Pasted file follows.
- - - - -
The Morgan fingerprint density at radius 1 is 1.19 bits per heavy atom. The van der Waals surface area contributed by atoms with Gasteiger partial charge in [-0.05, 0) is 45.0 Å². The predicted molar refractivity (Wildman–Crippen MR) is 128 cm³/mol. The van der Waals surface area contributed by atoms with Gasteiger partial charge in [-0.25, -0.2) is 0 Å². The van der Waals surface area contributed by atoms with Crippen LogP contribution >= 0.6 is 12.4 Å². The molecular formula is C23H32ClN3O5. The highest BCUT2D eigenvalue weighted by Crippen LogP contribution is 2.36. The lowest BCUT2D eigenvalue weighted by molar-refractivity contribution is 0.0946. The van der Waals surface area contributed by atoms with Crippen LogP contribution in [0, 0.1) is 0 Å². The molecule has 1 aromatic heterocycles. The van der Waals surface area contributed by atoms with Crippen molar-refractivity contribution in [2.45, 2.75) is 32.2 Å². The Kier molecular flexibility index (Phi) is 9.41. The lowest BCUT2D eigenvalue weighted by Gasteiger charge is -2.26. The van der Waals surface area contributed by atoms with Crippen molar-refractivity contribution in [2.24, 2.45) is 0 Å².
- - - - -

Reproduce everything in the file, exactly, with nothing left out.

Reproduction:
The Morgan fingerprint density at radius 1 is 1.19 bits per heavy atom. The van der Waals surface area contributed by atoms with Gasteiger partial charge in [-0.05, 0) is 45.0 Å². The predicted molar refractivity (Wildman–Crippen MR) is 128 cm³/mol. The van der Waals surface area contributed by atoms with Gasteiger partial charge in [-0.25, -0.2) is 0 Å². The van der Waals surface area contributed by atoms with Crippen LogP contribution >= 0.6 is 12.4 Å². The molecular formula is C23H32ClN3O5. The highest BCUT2D eigenvalue weighted by Crippen LogP contribution is 2.36. The lowest BCUT2D eigenvalue weighted by molar-refractivity contribution is 0.0946. The van der Waals surface area contributed by atoms with Crippen LogP contribution in [0, 0.1) is 0 Å². The molecule has 1 aromatic heterocycles. The van der Waals surface area contributed by atoms with Crippen molar-refractivity contribution in [2.45, 2.75) is 32.2 Å². The Kier molecular flexibility index (Phi) is 9.41. The lowest BCUT2D eigenvalue weighted by Gasteiger charge is -2.26. The van der Waals surface area contributed by atoms with Crippen molar-refractivity contribution in [2.24, 2.45) is 0 Å².